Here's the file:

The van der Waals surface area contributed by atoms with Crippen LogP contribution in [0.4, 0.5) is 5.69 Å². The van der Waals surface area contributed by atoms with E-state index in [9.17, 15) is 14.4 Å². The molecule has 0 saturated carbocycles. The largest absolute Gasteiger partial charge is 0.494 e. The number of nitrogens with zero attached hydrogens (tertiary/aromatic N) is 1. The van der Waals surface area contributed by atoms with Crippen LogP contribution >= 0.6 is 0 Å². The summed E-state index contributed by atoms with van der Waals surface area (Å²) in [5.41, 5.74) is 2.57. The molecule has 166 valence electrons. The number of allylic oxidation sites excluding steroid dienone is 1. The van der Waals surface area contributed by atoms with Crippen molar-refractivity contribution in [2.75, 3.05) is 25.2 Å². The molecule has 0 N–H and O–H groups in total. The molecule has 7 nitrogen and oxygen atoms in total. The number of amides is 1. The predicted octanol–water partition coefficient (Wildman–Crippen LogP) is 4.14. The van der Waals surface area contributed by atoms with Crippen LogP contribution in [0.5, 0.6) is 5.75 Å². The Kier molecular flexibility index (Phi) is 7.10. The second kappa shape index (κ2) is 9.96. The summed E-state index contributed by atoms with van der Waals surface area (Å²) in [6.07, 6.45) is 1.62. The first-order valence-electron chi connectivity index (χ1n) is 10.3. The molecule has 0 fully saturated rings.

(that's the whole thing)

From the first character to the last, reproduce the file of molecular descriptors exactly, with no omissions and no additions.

The van der Waals surface area contributed by atoms with Crippen LogP contribution in [0.4, 0.5) is 5.69 Å². The van der Waals surface area contributed by atoms with E-state index in [9.17, 15) is 14.4 Å². The molecule has 0 saturated carbocycles. The largest absolute Gasteiger partial charge is 0.494 e. The number of nitrogens with zero attached hydrogens (tertiary/aromatic N) is 1. The van der Waals surface area contributed by atoms with Crippen LogP contribution >= 0.6 is 0 Å². The summed E-state index contributed by atoms with van der Waals surface area (Å²) in [5.41, 5.74) is 2.57. The molecule has 166 valence electrons. The number of allylic oxidation sites excluding steroid dienone is 1. The van der Waals surface area contributed by atoms with Crippen molar-refractivity contribution in [2.75, 3.05) is 25.2 Å². The molecule has 0 N–H and O–H groups in total. The molecule has 7 nitrogen and oxygen atoms in total. The number of amides is 1. The predicted octanol–water partition coefficient (Wildman–Crippen LogP) is 4.14. The van der Waals surface area contributed by atoms with Crippen LogP contribution in [0.5, 0.6) is 5.75 Å². The Kier molecular flexibility index (Phi) is 7.10. The second kappa shape index (κ2) is 9.96. The summed E-state index contributed by atoms with van der Waals surface area (Å²) in [6.07, 6.45) is 1.62. The first-order valence-electron chi connectivity index (χ1n) is 10.3. The molecule has 0 fully saturated rings.